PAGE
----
• Couldn’t agree more with you on the NAR curve Simon. Truly represents what the vast majority of investors can expect as their accounts age. Additionally, this is a worthless exercise for my taxable account where I’ve done a tremendous amount of trading in the past.

      Thanks for stopping by and commenting Simon!

  2. Hello Adam. I have no experience in the peer lending space, but it interests me very much. From the look of that chart above you can anticipate a return above 10% over the course of your notes. Is that net of fees? I assume this income would be taxed as common interest if it was in a taxable account?

    What is PRIME? You mentioned it being hands off and a big push my Lending Club to get people to sign up. What’s their motivation? I’m assuming higher fees resulting in them helping you in some way. Please explain.
    -Bryan

    • For my personal investments, I’d ideally like to achieve in the 10-12% range long-term, however that will be a stretch giving the uncertainty of defaults and the approximately 1% haircut you take from fees. Overall, in looking at the charts you will see that the vast majority of folks will end up in the 5-8% range long-term. Certainly nothing to be disappointed with, however it is best to manage your expectations accordingly.

      As for PRIME, it is Lending Club’s own investment advisory service without providing advice. I believe they are working on it to become a much more flexible and customizable investment vehicle so you can easily dictate your own investment criteria. Historically, you were fairly limited in how you could choose to invest with PRIME outside of allocating the dollars into generic “buckets” of high, mid, and low risk notes. For Lending Club, I think they are just using this as a promotion to bring awareness to the upcoming changes in the PRIME offerings. At this point additional investment dollars are not needed as every note gets funded 100% already nor are fees a consideration since they are currently waived. The fees normally are just a one time account conversion fee, not an ongoing haircut. I believe more details regarding PRIME will come out in the next week or so.

      Thanks for stopping by Bryan, and I hope I answered your questions.

  3. Excellent coverage! P2P is something I’ve been curious about, but haven’t pulled the trigger yet.

    • moneycone, I would encourage you to continue to check it out and see if it makes sense for you and your portfolio. I have truly enjoyed investing over the past four years and the returns have been tremendously consistent.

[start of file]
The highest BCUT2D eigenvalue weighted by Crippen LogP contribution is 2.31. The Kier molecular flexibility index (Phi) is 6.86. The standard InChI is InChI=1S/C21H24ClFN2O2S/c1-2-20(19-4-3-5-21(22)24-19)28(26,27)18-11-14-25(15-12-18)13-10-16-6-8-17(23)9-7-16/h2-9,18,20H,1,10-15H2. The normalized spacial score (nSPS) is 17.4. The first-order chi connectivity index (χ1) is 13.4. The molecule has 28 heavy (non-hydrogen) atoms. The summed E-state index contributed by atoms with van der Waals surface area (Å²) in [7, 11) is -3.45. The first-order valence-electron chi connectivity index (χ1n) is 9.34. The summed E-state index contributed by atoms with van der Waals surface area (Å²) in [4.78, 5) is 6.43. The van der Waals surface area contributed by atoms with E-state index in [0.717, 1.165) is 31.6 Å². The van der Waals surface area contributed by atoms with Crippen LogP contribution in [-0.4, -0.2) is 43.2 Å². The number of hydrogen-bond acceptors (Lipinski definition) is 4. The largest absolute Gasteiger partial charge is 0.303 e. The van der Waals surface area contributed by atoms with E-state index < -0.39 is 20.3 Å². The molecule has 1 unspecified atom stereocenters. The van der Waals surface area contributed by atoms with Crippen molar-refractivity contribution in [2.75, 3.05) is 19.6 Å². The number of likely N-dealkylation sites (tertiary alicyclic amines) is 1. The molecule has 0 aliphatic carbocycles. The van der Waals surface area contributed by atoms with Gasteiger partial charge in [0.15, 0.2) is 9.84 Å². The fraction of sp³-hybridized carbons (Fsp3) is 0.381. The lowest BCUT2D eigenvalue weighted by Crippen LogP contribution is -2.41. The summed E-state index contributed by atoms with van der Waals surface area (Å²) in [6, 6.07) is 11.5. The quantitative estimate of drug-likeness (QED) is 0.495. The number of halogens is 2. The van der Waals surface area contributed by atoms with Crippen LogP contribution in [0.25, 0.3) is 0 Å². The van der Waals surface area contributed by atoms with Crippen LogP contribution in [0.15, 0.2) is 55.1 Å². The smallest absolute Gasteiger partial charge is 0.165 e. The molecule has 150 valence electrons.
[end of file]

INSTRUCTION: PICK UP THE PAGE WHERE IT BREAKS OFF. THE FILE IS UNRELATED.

4. Man, I’m digging these new LC features. Also, your blue dot tells me that you’re kicking really big ass all over the place. Very, very nice returns!

    “As for PRIME, I have no interest in rolling my account over. I am a hands-on investor at this point, and enjoy the “chase” so to speak.”

    I have not researched PRIME at all yet. I enjoy the chase too, but man, it’s hard to get good loans. I see them fill up in mere seconds!

    Are you using any of the other automated investment tools out there?

    • I am digging them as well Mr. 1500! And thanks you1 My Roth account is still very young, so the true test will occur over the next year as it continues to age and that initial $10,000 investment continues to mature.

      Unfortunately I do not think PRIME will be able to compete with the API investors, but we shall see once more information comes out on how they’ve revamped the service. If it proves truly customizable, then it might be worth considering.

      As of right now I am not using any automated investment tools, but have simplified my investment criteria a bit to help find good notes. If I were to utilize an automated service at this point, it would be for Prosper, as as I am having more trouble finding available notes for selection there.

      Thanks for stopping by!

  5. The new comparison tool is pretty fun, I just checked it out. I also seem to be an outlier, in a good way, but my NAR is slowly dropping as the months go by. Recently I’ve had a rash of loans hanging out in funding status and never actually issued. Annoying!

    • Definitely a fun comparison tool, especially for folks who don’t trade their notes and have invested directly. The NAR dropping is pretty standard over time as the notes age, so I wouldn’t worry about that. Nor would I worry about some loans sitting in funding status. Simply a workflow cycle issue for Lending Club at times.

      I’m really looking forward to tracking your continued progress with Lending Club. Thanks for stopping by!